On 19 January 2016 I attended an exciting workshop as part of the Justice Matters initiative, run by Will McMahon and Rebecca Roberts over at the Centre for Crime and Justice Studies. Launched in 2013 and motivated by the belief that 'the United Kingdom’s over-reliance on policing, prosecution and punishment is socially harmful, economically wasteful, and prevents us from tackling the complex problems our society faces in a sustainable and socially just manner,' the Justice Matters initiative aims to 'promote radical alternatives to criminal justice'.
At first, I was a little daunted by the enormous wealth of experience in the room – from practitioners to researchers and advocates – but the people I met there were warm, friendly, and motivated by a sincere commitment to eradicating the social harms which our Victorian criminal justice system not only fails to address, but all too often exacerbates.
After identifying four priority areas, we broke out into smaller groups in order to brainstorm strategic alternatives to current criminal justice approaches. The four areas we focused on were: violence against women and girls; the over-policing of BAME communities; alcohol-related violence; and the criminalisation of children and young people.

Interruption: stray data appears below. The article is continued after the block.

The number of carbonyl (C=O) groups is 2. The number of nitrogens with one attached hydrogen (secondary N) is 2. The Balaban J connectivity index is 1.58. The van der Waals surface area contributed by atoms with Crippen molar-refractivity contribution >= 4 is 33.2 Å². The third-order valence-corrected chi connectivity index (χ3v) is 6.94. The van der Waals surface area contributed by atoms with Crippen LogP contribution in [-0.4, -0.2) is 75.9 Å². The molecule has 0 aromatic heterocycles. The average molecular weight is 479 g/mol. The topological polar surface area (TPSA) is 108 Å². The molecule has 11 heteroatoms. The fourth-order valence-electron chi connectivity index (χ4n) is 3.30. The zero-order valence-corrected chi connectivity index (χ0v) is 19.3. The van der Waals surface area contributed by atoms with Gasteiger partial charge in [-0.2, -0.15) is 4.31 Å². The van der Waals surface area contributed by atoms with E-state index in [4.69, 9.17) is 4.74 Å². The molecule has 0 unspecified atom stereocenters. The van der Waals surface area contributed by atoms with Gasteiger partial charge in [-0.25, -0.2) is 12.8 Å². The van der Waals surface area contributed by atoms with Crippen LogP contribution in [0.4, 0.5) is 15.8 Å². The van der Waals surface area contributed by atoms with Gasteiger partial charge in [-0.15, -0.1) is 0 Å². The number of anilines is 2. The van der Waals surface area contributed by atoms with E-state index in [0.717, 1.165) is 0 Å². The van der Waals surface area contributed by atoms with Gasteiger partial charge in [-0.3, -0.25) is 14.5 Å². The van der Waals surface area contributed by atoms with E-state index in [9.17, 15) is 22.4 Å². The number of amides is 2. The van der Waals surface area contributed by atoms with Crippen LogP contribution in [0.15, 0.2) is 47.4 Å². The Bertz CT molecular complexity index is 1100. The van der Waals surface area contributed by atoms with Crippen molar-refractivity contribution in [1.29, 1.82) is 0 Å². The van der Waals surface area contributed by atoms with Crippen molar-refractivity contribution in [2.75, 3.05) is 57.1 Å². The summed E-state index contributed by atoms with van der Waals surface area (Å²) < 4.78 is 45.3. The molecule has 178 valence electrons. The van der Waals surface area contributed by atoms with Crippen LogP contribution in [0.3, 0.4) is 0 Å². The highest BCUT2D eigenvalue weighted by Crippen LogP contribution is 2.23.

The session seemed as if it was over before it had even started, though we had already begun to have important and fruitful conversations about how we might build alternatives to the current system of crime and punishment.
What was clear to me was that there are nascent alternatives already, and in many instances it might be a simple case of upscaling existing schemes. It was also clear that there is a huge amount of expertise, knowledge, and enthusiasm waiting to be tapped into.
Of course, different schemes have different time frames, and it is important to acknowledge the limitations imposed on abolitionists by the current austerity agenda. However, the workshop did give me some hope. In bringing together intelligent, sensitive, and dedicated individuals, committed to a future free from failed systems of retribution and punishment, the Centre for Crime and Justice Studies is contributing to the vital work of opening up what Angela Davis called ‘new terrains of justice.’
Theo Scheiner is a recent MA Sociology graduate and prison activist. This article was originally published on his blog which covers criminal justice issues.
Click here for more information about the Justice Matters initiative and the workshop.